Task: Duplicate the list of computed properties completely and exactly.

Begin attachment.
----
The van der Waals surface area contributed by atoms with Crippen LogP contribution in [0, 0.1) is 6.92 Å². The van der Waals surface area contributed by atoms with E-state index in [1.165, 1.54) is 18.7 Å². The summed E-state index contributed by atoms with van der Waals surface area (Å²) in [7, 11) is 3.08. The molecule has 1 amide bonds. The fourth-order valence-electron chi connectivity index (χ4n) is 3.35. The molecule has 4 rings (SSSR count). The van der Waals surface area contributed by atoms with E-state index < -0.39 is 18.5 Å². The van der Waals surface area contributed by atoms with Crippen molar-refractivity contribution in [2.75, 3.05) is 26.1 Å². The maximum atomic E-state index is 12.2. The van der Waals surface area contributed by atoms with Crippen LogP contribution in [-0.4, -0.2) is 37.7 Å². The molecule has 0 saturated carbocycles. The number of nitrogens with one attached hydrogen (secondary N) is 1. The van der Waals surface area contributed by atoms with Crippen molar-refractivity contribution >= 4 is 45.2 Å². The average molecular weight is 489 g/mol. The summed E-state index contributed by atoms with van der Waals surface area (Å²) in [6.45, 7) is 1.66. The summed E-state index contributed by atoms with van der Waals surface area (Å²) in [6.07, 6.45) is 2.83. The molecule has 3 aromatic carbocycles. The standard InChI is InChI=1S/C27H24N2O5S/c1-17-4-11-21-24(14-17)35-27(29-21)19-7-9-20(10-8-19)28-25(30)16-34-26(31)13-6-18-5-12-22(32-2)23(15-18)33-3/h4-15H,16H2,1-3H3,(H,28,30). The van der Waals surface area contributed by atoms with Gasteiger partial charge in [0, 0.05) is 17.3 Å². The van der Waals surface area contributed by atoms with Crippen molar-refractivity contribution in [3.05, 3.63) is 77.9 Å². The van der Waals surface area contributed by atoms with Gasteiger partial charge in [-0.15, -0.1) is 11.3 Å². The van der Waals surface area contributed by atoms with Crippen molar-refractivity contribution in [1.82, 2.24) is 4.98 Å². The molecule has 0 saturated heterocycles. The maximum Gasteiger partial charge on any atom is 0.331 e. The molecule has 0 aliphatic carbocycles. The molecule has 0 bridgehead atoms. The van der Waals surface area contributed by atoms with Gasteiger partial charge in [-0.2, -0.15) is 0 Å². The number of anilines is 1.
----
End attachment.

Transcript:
The van der Waals surface area contributed by atoms with Crippen LogP contribution in [0, 0.1) is 6.92 Å². The van der Waals surface area contributed by atoms with E-state index in [1.165, 1.54) is 18.7 Å². The summed E-state index contributed by atoms with van der Waals surface area (Å²) in [7, 11) is 3.08. The molecule has 1 amide bonds. The fourth-order valence-electron chi connectivity index (χ4n) is 3.35. The molecule has 4 rings (SSSR count). The van der Waals surface area contributed by atoms with E-state index < -0.39 is 18.5 Å². The van der Waals surface area contributed by atoms with Crippen molar-refractivity contribution in [2.75, 3.05) is 26.1 Å². The maximum atomic E-state index is 12.2. The van der Waals surface area contributed by atoms with Crippen LogP contribution in [-0.4, -0.2) is 37.7 Å². The molecule has 0 saturated carbocycles. The number of nitrogens with one attached hydrogen (secondary N) is 1. The van der Waals surface area contributed by atoms with Crippen molar-refractivity contribution >= 4 is 45.2 Å². The average molecular weight is 489 g/mol. The summed E-state index contributed by atoms with van der Waals surface area (Å²) in [6.45, 7) is 1.66. The summed E-state index contributed by atoms with van der Waals surface area (Å²) in [6.07, 6.45) is 2.83. The molecule has 3 aromatic carbocycles. The standard InChI is InChI=1S/C27H24N2O5S/c1-17-4-11-21-24(14-17)35-27(29-21)19-7-9-20(10-8-19)28-25(30)16-34-26(31)13-6-18-5-12-22(32-2)23(15-18)33-3/h4-15H,16H2,1-3H3,(H,28,30). The van der Waals surface area contributed by atoms with Gasteiger partial charge in [0, 0.05) is 17.3 Å². The van der Waals surface area contributed by atoms with Crippen molar-refractivity contribution in [3.05, 3.63) is 77.9 Å². The van der Waals surface area contributed by atoms with Gasteiger partial charge in [-0.15, -0.1) is 11.3 Å². The van der Waals surface area contributed by atoms with Crippen molar-refractivity contribution in [1.82, 2.24) is 4.98 Å². The molecule has 0 saturated heterocycles. The maximum Gasteiger partial charge on any atom is 0.331 e. The molecule has 0 aliphatic carbocycles. The molecule has 0 bridgehead atoms. The van der Waals surface area contributed by atoms with Gasteiger partial charge in [-0.2, -0.15) is 0 Å². The number of anilines is 1.